Is a four-CD box set of Fairport Convention 1967-1974 BBC recordings excessive? After all, even the Beatles only got two CDs of Beeb tracks into official release. But it really isn't too much for fans of the band, for the quality of most of the stuff here is truly good, even if the very best of it was already issued on the Heyday compilation. There's a lot more here, however. While the expanded Heyday CD contains 20 tracks from 1968-1969, this offers a relatively whopping 69, and where Heyday focused exclusively on late-'60s sessions done while Sandy Denny was in the lineup (which was admittedly their peak era), this has a few recordings predating Denny's entrance into Fairport, as well as quite a few post-dating her departure (and a few from when she briefly rejoined the group in the mid-'70s). Most important of all, this has quite a few songs, particularly folk-rock cover versions from the late '60s, that didn't make it onto official Fairport Convention releases of the time.
Certainly the first two discs of the set are the strongest, as all but three of the tracks date from the 1968-1969 Denny era. If you're already heard Heyday, you know how good some of these gems are, like their superb interpretation of Leonard Cohen's "Suzanne," and their fine reworkings of songs by Richard Fariña ("Reno, Nevada"), the Everly Brothers, Gene Clark ("Tried So Hard"), Eric Andersen ("Close the Door Lightly When You Go"), Bob Dylan ("Percy's Song"), Johnny Cash ("I Still Miss Someone"), and Joni Mitchell ("I Don't Know Where I Stand"), as well as quality originals like "Autopsy" and "Shattering Live Experience." This set includes a few other goodies, however, some of which were previously on bootlegs and benefit from much-improved sound here (Joni Mitchell's "Eastern Rain," "Marcie," and "Night in the City"), and one of which ("Jack of Diamonds," an obscure Bob Dylan lyric set to music by Ben Carruthers from their first LP) had never even previously shown up on those old bootlegs. It's true the blues songs "You're Gonna Need My Help" and "If It Feels Good You Know It Can't Be Wrong" are kind of lame, but at least they preserve one aspect of the early band's repertoire.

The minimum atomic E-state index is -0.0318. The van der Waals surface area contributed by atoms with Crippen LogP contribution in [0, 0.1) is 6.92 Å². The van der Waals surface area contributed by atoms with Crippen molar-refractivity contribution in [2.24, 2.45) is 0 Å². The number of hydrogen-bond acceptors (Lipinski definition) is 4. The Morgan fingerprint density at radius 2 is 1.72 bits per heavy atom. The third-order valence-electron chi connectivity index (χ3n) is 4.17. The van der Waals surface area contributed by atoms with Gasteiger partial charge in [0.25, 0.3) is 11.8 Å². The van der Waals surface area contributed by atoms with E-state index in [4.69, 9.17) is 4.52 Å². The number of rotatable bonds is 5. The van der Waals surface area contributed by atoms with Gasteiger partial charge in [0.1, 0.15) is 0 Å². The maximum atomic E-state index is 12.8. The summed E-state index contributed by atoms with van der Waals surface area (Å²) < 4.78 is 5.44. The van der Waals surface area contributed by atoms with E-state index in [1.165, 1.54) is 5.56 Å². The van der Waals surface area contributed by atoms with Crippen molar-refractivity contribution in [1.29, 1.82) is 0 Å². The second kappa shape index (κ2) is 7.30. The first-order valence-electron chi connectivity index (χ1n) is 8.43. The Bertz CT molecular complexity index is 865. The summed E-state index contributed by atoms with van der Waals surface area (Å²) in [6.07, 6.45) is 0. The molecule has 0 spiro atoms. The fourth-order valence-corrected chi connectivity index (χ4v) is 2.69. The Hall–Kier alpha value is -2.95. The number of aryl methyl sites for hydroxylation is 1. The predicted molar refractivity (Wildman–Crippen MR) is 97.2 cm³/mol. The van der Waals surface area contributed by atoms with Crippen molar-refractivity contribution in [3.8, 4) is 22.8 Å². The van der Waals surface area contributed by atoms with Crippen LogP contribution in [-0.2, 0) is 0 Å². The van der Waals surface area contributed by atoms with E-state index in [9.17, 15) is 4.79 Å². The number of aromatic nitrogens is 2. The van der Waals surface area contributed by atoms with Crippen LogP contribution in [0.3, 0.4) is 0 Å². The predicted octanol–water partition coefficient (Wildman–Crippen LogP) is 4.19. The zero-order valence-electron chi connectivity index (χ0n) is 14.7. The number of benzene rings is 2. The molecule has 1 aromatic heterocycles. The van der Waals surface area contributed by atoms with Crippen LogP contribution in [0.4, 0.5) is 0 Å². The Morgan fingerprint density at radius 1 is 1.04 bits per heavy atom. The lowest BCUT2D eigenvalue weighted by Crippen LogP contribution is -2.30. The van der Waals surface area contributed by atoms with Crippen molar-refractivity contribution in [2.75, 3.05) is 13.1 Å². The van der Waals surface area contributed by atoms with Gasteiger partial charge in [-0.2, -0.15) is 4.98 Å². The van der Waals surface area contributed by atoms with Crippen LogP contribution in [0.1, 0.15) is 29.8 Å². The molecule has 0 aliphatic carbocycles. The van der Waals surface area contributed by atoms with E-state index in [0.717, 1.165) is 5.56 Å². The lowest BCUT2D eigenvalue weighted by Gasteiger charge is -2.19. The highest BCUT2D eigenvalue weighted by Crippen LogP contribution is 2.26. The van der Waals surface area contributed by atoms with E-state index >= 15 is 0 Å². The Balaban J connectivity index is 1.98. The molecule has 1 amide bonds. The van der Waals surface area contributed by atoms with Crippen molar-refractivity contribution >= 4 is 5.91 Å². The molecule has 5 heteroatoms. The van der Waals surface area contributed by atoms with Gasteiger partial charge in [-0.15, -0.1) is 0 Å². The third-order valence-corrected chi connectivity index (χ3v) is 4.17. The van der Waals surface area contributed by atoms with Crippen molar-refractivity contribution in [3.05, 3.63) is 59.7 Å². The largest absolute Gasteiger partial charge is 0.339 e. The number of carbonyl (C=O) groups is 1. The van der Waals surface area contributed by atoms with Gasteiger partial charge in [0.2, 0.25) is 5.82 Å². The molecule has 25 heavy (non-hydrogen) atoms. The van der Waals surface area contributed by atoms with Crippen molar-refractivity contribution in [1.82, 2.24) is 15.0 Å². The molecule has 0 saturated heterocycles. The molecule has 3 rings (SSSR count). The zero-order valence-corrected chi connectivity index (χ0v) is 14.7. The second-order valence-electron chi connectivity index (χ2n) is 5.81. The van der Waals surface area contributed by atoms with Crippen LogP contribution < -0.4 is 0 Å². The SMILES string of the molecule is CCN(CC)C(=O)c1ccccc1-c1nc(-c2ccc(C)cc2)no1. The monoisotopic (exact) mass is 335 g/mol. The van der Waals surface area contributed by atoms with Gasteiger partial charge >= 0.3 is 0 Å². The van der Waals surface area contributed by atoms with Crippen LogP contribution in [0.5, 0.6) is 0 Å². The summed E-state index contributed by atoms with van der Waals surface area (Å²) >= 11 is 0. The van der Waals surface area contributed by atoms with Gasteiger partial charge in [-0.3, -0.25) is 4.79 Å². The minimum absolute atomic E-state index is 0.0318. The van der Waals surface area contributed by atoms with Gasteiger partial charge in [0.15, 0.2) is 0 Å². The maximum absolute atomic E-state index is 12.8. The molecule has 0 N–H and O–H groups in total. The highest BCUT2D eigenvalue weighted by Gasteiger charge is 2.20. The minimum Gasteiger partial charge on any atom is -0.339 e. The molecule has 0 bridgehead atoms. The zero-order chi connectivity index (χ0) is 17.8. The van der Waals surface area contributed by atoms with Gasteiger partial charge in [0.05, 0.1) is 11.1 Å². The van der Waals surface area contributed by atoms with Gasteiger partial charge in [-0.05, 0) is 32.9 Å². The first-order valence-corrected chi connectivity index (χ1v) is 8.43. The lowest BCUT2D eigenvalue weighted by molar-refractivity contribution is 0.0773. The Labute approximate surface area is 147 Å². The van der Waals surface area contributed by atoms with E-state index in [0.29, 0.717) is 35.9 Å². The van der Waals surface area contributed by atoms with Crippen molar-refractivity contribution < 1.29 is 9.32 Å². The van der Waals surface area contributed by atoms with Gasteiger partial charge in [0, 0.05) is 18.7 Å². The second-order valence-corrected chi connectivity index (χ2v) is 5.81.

It's also true that disc three (all taken from 1970-1974 sessions) pales a little in comparison to the first pair of CDs, but these do document Fairport's transition to a much more English traditional folk-oriented group, with Denny re-entering on the four songs from 1974. The fidelity on disc four (subtitled "Off Air") is indeed taken from off-air recordings rather than original tapes, and has noticeably poorer fidelity, though it's actually not that bad. Even these performances, however (some of which found prior release on the Fairport Unconventional box set, as had a few other stray tracks from the first three discs), are quite enjoyable, with eight songs done in 1967-1968 when Judy Dyble was still in the lineup. Some of these songs, too, Eric Andersen's "Violets of Dawn," Bob Dylan's "Lay Down Your Weary Tune" -- never found release on their official albums, and there are other highlights (or at least intriguing oddities) like their December 1968 send-up of "Light My Fire" and a 1970 version of "Tam Lin" with male lead vocals (though Denny had taken the lead on the familiar studio recording). In all, this is essential for Fairport fans, and is not solely or primarily of historical interest, making for quite fine listening on its own terms.